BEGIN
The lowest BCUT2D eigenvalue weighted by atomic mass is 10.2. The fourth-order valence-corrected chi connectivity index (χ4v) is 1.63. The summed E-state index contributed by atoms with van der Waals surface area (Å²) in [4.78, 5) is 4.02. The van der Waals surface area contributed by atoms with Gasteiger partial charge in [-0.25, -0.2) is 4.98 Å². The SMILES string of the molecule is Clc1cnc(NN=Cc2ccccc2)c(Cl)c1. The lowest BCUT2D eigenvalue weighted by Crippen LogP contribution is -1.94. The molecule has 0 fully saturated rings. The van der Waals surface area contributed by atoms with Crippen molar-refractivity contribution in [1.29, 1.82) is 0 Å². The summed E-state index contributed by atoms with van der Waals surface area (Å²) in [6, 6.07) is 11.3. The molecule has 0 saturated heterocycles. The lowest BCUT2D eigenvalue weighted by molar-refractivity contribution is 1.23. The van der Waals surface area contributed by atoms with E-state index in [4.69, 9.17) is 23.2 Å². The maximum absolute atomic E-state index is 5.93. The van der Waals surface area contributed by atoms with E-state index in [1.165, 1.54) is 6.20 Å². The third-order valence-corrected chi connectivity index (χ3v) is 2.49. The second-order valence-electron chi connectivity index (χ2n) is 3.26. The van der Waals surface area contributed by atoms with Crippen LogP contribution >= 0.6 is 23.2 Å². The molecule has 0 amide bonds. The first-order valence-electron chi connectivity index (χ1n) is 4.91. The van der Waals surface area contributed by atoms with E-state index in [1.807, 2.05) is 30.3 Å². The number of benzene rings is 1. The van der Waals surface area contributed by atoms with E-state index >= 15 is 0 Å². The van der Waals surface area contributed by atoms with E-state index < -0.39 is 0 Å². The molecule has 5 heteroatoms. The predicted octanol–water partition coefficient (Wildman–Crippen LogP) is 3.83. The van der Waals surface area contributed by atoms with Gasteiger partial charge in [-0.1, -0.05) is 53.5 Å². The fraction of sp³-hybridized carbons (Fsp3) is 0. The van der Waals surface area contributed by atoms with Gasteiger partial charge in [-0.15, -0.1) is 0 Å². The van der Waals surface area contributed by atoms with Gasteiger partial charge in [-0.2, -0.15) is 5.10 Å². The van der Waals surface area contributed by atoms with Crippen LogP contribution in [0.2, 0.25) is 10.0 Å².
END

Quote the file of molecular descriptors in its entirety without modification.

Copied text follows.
The lowest BCUT2D eigenvalue weighted by atomic mass is 10.2. The fourth-order valence-corrected chi connectivity index (χ4v) is 1.63. The summed E-state index contributed by atoms with van der Waals surface area (Å²) in [4.78, 5) is 4.02. The van der Waals surface area contributed by atoms with Gasteiger partial charge in [-0.25, -0.2) is 4.98 Å². The SMILES string of the molecule is Clc1cnc(NN=Cc2ccccc2)c(Cl)c1. The lowest BCUT2D eigenvalue weighted by Crippen LogP contribution is -1.94. The molecule has 0 fully saturated rings. The van der Waals surface area contributed by atoms with Crippen molar-refractivity contribution in [1.29, 1.82) is 0 Å². The summed E-state index contributed by atoms with van der Waals surface area (Å²) in [6, 6.07) is 11.3. The molecule has 0 saturated heterocycles. The lowest BCUT2D eigenvalue weighted by molar-refractivity contribution is 1.23. The van der Waals surface area contributed by atoms with E-state index in [4.69, 9.17) is 23.2 Å². The maximum absolute atomic E-state index is 5.93. The van der Waals surface area contributed by atoms with E-state index in [1.165, 1.54) is 6.20 Å². The third-order valence-corrected chi connectivity index (χ3v) is 2.49. The second-order valence-electron chi connectivity index (χ2n) is 3.26. The van der Waals surface area contributed by atoms with Crippen LogP contribution >= 0.6 is 23.2 Å². The molecule has 0 amide bonds. The first-order valence-electron chi connectivity index (χ1n) is 4.91. The van der Waals surface area contributed by atoms with E-state index in [1.807, 2.05) is 30.3 Å². The number of benzene rings is 1. The van der Waals surface area contributed by atoms with E-state index >= 15 is 0 Å². The van der Waals surface area contributed by atoms with E-state index < -0.39 is 0 Å². The molecule has 5 heteroatoms. The predicted octanol–water partition coefficient (Wildman–Crippen LogP) is 3.83. The van der Waals surface area contributed by atoms with Gasteiger partial charge in [-0.1, -0.05) is 53.5 Å². The fraction of sp³-hybridized carbons (Fsp3) is 0. The van der Waals surface area contributed by atoms with Gasteiger partial charge in [-0.15, -0.1) is 0 Å². The van der Waals surface area contributed by atoms with Gasteiger partial charge in [-0.2, -0.15) is 5.10 Å². The van der Waals surface area contributed by atoms with Crippen LogP contribution in [0.2, 0.25) is 10.0 Å².